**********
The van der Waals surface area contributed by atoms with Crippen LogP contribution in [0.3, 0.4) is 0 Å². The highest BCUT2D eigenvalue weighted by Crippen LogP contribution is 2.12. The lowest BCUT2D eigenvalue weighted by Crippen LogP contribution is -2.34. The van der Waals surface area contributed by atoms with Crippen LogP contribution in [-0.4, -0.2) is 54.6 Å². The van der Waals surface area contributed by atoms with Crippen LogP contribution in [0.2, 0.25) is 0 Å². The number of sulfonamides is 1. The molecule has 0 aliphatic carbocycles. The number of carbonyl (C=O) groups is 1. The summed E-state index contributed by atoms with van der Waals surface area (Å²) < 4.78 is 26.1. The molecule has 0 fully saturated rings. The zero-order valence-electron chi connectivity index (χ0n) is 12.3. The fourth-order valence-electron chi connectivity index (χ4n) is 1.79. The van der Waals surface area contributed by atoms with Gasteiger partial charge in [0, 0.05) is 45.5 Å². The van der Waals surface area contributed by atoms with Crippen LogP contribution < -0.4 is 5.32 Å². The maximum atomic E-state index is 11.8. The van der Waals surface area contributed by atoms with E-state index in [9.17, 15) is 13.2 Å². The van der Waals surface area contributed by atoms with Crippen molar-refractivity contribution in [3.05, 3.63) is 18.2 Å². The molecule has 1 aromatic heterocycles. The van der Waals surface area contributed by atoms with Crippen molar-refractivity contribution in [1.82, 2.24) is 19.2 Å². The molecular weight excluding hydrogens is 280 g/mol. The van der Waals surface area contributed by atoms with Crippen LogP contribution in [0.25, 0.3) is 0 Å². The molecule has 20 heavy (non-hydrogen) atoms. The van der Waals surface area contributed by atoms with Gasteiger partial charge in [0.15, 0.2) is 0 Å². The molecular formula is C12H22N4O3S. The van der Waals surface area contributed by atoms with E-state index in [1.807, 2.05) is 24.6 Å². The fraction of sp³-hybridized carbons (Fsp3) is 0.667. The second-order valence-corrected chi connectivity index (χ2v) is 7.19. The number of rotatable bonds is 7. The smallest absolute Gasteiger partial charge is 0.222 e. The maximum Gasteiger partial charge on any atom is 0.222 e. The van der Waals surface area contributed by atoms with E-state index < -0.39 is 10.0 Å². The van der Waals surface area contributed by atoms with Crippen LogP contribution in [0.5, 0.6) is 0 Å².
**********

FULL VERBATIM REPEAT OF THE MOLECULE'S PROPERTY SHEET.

The van der Waals surface area contributed by atoms with Crippen LogP contribution in [0.3, 0.4) is 0 Å². The highest BCUT2D eigenvalue weighted by Crippen LogP contribution is 2.12. The lowest BCUT2D eigenvalue weighted by Crippen LogP contribution is -2.34. The van der Waals surface area contributed by atoms with Crippen LogP contribution in [-0.4, -0.2) is 54.6 Å². The van der Waals surface area contributed by atoms with Crippen LogP contribution in [0.2, 0.25) is 0 Å². The number of sulfonamides is 1. The molecule has 0 aliphatic carbocycles. The number of carbonyl (C=O) groups is 1. The summed E-state index contributed by atoms with van der Waals surface area (Å²) < 4.78 is 26.1. The molecule has 0 fully saturated rings. The zero-order valence-electron chi connectivity index (χ0n) is 12.3. The fourth-order valence-electron chi connectivity index (χ4n) is 1.79. The van der Waals surface area contributed by atoms with Gasteiger partial charge in [0, 0.05) is 45.5 Å². The van der Waals surface area contributed by atoms with Crippen LogP contribution < -0.4 is 5.32 Å². The maximum atomic E-state index is 11.8. The van der Waals surface area contributed by atoms with E-state index in [9.17, 15) is 13.2 Å². The van der Waals surface area contributed by atoms with Crippen molar-refractivity contribution in [3.05, 3.63) is 18.2 Å². The molecule has 1 aromatic heterocycles. The van der Waals surface area contributed by atoms with Crippen molar-refractivity contribution in [1.82, 2.24) is 19.2 Å². The molecular weight excluding hydrogens is 280 g/mol. The van der Waals surface area contributed by atoms with Crippen LogP contribution in [0.25, 0.3) is 0 Å². The molecule has 20 heavy (non-hydrogen) atoms. The van der Waals surface area contributed by atoms with Gasteiger partial charge in [0.15, 0.2) is 0 Å². The molecular formula is C12H22N4O3S. The van der Waals surface area contributed by atoms with E-state index in [1.807, 2.05) is 24.6 Å². The fraction of sp³-hybridized carbons (Fsp3) is 0.667. The second-order valence-corrected chi connectivity index (χ2v) is 7.19. The number of rotatable bonds is 7. The smallest absolute Gasteiger partial charge is 0.222 e. The maximum Gasteiger partial charge on any atom is 0.222 e. The van der Waals surface area contributed by atoms with E-state index < -0.39 is 10.0 Å². The van der Waals surface area contributed by atoms with Crippen LogP contribution in [0.5, 0.6) is 0 Å².